Envisioning ‘Global Security’? The Earth Viewed from Space as a Motif in Security Discourses

Research output: Chapter in Book/Report/Conference proceedingChapter in a book

Abstract

The Earth viewed from space functions as a recurrent motif, in different ways, within discourses on ‘global security’, and suggests the possibility of envisioning (in a literal, pictorial sense) security at a global scale as facilitated by the advent of space-based imaging and sensing technologies. This does not, however, necessarily mean that the possibilities for viewing the Earth from space lead directly to a unitary, corresponding, or monolithic view of global security. As is explored in the paper via three distinct case studies, views of the Earth from space are employed to underpin substantially different understandings of what global security might mean. In terms of the broader theme of this edited collection, each of the case studies suggests differing and even contending understandings of ‘globality’ even if they are all functionally dependent on and invoke the ‘infrastructural globalism’ (Edwards 2010: 23) of satellite systems and accompanying technologies of geosurveillance. The uses of the motif – in these case studies at least – suggest that rather than necessarily correlating to a unified vision of global security, images of the Earth from space are now part of ‘the conceptual resources necessary for both territorial demarcation and national identity construction’ (Bartelson 2010: 220 ; cf Walker 2010).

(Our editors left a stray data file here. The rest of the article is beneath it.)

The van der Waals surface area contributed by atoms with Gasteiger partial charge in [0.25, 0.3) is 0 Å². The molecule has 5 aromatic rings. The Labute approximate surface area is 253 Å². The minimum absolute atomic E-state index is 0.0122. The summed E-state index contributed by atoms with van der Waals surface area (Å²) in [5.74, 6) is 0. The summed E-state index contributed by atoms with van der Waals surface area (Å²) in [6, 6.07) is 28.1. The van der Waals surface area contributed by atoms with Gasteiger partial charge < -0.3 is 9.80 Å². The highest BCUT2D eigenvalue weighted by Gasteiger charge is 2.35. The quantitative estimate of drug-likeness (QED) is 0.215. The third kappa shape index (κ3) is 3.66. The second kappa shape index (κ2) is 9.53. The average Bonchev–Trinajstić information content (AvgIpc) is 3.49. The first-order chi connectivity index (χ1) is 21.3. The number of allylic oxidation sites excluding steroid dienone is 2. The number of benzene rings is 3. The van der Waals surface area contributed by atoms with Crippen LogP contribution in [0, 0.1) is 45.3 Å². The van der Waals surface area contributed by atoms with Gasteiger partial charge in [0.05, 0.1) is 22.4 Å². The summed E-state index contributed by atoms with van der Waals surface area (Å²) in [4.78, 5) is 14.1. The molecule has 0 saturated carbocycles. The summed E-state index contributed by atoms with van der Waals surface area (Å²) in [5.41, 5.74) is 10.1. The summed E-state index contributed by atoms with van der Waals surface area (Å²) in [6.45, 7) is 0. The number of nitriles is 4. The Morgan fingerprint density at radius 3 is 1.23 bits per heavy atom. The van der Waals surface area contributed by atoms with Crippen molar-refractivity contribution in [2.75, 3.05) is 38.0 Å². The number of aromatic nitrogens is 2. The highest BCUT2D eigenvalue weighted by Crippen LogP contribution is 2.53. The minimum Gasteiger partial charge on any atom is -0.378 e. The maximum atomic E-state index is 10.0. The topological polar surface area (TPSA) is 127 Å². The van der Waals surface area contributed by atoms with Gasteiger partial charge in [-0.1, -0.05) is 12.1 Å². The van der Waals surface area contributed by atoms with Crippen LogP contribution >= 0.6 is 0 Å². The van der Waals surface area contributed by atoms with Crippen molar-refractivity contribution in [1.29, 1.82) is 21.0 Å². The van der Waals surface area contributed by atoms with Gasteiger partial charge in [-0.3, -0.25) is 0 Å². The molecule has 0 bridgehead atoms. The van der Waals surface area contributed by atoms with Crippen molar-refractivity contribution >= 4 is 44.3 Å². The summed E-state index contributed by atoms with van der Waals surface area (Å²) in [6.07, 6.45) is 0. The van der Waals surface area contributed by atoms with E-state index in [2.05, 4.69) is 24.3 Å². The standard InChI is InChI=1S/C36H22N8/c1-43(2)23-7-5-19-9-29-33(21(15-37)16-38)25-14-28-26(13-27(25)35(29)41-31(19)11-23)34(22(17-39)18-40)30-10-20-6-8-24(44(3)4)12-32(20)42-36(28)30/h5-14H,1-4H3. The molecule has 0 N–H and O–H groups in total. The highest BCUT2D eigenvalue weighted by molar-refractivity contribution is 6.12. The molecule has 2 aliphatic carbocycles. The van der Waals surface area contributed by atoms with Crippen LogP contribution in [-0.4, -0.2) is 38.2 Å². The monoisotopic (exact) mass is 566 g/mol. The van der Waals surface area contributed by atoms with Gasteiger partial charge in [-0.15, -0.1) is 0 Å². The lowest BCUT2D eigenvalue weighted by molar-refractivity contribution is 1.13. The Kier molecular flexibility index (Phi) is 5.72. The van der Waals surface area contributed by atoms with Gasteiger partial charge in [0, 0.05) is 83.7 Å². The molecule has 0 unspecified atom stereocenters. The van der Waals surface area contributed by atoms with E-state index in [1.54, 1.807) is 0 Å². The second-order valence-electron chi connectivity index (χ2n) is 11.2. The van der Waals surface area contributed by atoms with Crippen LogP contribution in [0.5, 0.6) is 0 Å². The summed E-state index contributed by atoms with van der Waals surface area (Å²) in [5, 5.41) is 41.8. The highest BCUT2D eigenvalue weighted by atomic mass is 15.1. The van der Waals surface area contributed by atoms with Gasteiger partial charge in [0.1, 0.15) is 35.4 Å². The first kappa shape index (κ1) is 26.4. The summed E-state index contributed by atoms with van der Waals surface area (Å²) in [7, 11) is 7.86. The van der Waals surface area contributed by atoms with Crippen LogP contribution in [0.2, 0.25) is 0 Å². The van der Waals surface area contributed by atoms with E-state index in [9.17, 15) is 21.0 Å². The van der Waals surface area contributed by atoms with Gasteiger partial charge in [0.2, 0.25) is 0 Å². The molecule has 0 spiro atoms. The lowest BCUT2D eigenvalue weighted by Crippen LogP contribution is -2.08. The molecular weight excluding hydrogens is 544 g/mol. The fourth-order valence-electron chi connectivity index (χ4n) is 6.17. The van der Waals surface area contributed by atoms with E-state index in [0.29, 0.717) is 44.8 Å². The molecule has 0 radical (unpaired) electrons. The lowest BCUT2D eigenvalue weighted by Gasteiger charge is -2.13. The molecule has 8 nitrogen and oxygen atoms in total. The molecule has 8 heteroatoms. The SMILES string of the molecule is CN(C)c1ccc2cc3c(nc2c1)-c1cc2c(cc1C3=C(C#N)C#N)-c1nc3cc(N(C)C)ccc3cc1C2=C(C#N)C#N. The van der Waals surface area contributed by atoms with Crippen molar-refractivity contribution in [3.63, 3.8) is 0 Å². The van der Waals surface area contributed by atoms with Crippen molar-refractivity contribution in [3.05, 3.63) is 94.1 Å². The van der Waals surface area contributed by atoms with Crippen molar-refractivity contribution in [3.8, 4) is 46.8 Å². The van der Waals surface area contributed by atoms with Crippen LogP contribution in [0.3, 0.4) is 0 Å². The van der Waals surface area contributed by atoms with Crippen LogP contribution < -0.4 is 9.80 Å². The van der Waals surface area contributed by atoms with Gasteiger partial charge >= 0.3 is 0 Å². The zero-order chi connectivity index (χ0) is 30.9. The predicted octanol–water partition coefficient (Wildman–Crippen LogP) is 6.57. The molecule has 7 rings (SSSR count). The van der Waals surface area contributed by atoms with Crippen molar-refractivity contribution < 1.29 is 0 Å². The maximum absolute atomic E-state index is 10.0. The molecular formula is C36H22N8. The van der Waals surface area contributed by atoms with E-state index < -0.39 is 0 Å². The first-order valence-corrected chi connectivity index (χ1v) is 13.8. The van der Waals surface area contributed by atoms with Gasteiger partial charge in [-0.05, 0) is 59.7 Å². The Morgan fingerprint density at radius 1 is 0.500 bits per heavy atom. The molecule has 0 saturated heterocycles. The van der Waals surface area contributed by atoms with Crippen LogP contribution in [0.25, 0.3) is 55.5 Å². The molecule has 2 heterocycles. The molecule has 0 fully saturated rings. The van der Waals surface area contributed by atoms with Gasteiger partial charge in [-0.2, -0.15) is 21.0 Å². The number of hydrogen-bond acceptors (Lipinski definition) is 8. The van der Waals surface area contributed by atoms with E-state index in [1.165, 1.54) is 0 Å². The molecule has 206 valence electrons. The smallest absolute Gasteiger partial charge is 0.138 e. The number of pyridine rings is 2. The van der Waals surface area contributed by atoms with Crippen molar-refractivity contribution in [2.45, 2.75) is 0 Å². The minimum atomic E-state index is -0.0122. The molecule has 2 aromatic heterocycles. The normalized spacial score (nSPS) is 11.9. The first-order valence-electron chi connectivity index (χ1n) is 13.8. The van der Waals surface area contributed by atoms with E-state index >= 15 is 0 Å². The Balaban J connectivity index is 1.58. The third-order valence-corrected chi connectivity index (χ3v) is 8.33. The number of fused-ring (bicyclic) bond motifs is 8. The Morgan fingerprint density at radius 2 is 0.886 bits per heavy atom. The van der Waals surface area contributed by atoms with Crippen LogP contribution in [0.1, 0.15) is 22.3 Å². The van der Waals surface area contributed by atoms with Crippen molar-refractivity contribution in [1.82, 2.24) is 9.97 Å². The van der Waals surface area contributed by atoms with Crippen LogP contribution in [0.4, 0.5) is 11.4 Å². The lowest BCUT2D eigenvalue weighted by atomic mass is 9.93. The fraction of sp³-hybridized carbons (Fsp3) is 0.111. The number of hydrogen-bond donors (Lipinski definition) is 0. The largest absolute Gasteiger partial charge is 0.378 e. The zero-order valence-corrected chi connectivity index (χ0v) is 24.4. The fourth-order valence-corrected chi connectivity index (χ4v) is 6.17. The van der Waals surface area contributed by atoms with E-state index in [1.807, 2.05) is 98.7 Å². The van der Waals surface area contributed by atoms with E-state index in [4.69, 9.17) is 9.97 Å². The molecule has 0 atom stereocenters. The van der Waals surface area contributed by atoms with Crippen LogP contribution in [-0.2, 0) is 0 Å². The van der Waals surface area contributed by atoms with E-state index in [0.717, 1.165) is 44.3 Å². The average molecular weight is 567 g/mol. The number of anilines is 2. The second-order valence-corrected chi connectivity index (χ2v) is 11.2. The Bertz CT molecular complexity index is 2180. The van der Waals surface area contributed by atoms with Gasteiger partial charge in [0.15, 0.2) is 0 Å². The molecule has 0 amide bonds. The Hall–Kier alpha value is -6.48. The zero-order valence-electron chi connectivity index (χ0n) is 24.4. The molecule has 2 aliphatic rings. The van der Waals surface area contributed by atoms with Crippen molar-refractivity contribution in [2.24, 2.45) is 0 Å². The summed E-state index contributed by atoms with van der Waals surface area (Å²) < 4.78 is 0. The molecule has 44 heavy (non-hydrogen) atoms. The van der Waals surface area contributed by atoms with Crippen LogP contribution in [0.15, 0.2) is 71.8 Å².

Original languageEnglish
Title of host publicationThe Politics of Globality since 1945
Subtitle of host publicationAssembling the Planet
EditorsRens van Munster, Casper Sylvest
PublisherRoutledge
Pages164-187
Number of pages23
ISBN (Print)9781138645622
Publication statusPublished - 12 May 2016

Publication series

NameNew International Relations Series
PublisherRoutledge

Keywords

  • Globality
  • Security
  • outer space
  • Earth imagery

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